A funny thing happened on the way to Jeb Bush's long-expected disappearance from the Republican presidential contest: He became a better — and more interesting — candidate.

Improbably, he has Donald Trump to thank for it.

For much of 2015, after launching his campaign as a presumptive frontrunner, Bush watched in miffed disbelief as GOP voters cheered Trump's uncouth braggadocio.

"I've got a lot of really cool things I could do other than sit around being miserable, listening to people demonize me," Bush said last fall. "That is a joke. Elect Trump if you want that."

But as Trump's insults continued, Bush's standoffish pique morphed into slow-boiling anger.

In recent weeks, the former Florida governor has redefined himself as the anti-Trump, out to save his party from the specter of a nominee without qualifications or polish. The newfound mission has given Bush a clear message, an ingredient his campaign had been missing.

Along the way, he's shed his politesse to match Trump insult for insult.

"Donald Trump, you aren't just a loser, you are a liar and a whiner," Bush taunted, un-Bush-like, on Twitter this week.

In campaign stops across New Hampshire, Bush argued that Trump's candidacy is a danger not only to the party but also to the country.

"At some point in the next presidency, there will be a crisis," he said. "Who do you want sitting behind the big desk?"

"Donald Trump organizes his campaign around disparaging people," he added. "It's not 'strong' to insult women. It's not 'strong' to castigate Hispanics. It's not 'strong' to ridicule the disabled. And it's certainly not 'strong' to call people like John McCain losers."

The new message apparently gave Bush only a modest boost in New Hampshire, where he finished in the middle of the pack and far behind Trump. But mere tactical advantage isn't the reason he's attacking the businessman, Bush told Politico.

"I was offended" by Trump's campaign, he said. "I still am. ... You don't insult your way to the White House."

Before anyone had cast a ballot in New Hampshire, Bush and his aides insisted that he would stay in the race for months to come.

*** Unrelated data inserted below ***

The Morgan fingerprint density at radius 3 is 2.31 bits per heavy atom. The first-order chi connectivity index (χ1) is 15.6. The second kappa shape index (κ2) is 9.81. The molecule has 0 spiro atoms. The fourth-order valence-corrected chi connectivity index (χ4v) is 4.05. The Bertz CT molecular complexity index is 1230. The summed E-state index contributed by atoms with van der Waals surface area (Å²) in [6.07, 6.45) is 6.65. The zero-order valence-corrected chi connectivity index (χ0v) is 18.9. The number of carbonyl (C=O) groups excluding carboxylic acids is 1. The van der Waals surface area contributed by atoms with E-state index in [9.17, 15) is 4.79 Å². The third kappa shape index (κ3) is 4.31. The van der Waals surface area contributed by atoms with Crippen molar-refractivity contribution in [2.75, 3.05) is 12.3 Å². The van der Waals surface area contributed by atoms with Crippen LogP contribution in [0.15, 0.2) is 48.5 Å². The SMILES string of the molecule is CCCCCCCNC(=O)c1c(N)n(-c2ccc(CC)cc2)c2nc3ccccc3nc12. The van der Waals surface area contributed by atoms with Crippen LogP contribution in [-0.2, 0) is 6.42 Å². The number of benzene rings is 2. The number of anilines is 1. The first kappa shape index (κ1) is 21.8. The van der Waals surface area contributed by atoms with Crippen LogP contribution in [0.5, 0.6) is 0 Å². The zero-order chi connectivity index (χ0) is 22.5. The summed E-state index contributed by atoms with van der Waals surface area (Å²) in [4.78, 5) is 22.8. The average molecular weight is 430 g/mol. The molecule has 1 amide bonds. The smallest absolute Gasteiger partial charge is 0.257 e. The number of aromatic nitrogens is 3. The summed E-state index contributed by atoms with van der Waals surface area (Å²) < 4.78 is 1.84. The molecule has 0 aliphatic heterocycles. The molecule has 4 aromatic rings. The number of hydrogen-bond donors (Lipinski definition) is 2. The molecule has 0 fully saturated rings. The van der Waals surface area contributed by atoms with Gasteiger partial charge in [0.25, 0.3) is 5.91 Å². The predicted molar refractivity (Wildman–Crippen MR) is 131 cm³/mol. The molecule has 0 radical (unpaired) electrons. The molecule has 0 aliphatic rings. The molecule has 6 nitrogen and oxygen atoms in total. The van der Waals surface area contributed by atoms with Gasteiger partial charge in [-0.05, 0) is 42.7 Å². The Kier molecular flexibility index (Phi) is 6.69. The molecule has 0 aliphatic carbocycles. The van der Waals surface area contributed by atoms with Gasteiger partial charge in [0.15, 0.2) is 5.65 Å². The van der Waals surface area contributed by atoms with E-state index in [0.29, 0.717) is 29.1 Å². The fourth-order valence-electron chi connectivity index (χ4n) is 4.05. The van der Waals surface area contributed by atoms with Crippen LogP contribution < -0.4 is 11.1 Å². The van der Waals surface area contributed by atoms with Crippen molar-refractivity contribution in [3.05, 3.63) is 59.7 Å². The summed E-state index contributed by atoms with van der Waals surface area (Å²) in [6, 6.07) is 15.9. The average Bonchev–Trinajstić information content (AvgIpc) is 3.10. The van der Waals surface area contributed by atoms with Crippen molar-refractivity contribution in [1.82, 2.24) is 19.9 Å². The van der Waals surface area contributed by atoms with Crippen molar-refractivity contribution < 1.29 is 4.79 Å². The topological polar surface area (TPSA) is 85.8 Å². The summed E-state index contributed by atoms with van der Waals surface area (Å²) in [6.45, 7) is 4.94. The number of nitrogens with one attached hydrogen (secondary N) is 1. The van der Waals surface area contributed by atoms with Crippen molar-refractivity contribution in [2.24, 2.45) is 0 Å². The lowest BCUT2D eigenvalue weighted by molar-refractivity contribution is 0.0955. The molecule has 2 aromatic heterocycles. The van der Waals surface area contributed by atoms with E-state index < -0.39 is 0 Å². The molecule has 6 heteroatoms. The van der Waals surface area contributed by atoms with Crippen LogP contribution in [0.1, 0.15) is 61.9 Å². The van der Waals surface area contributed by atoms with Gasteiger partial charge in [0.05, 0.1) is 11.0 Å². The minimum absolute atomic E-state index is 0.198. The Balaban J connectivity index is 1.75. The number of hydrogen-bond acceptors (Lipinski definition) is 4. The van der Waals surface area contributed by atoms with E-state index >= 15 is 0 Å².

"This is a long-haul process," he said. "Public sentiment, how people feel, will change. It always does. And if you stick to who you are, the simple fact is you can win the day."

Bush has other reasons to continue, no matter the odds.

His campaign has more than enough money. At the end of 2015, his super PAC reported $58 million in its coffers.

He has a serious campaign organization in South Carolina, site of the next primary.

One other factor: Bush's brother, former President George W. Bush, has urged him to stay in. "His advice is consistently: Stay the course, be patient, it's coming your way," Bush told Politico. (With a Bush in the race, there's always a dash of family drama.)

So Bush has found a mission and freed himself from caution.

He's even migrated back to some of his original, moderate-conservative positions — at least in New Hampshire, where GOP voters are less hard-line than in other places.

At a town meeting in Bedford, he sounded almost like a Democrat on the subject of climate change.

"Look, the climate is changing," he said. "We have billions of people that live on the planet. We clearly have an impact. To deny it doesn't make sense." (He added, though, that huge subsidies for clean-energy projects don't make sense, either.)

He said he wants to overturn the Supreme Court decision that allowed super PACs (including his own) to raise money anonymously. He still favors unlimited fundraising, he said, but he favors "total transparency" — a position that puts him at odds with GOP leaders in Congress.

And he said one of his central goals as president would be to restore the lost art of bipartisan compromise to Washington.

"I don't think liberals are bad people," he said.

Bush is still out of sync with Tea Party voters, who prize ideological purity over deal-making. He's not likely to win many of Ted Cruz's voters, but those aren't the voters he's aiming for. He's trying to peel support away from Marco Rubio and Trump.

But when Bush talks about Rubio, his former political protege in Florida, he sounds more disappointed than angry. It's Trump who elicits his hitherto unglimpsed passion.

"Donald Trump: You're the loser!" Bush declared in Nashua, New Hampshire.

He's not merely a candidate; he's an anti-candidate. Bush may not win, but if he succeeds in denying the nomination to Trump, he'll count that as one mission accomplished. Trump may yet rue the day he derided Bush as a low-energy loser.

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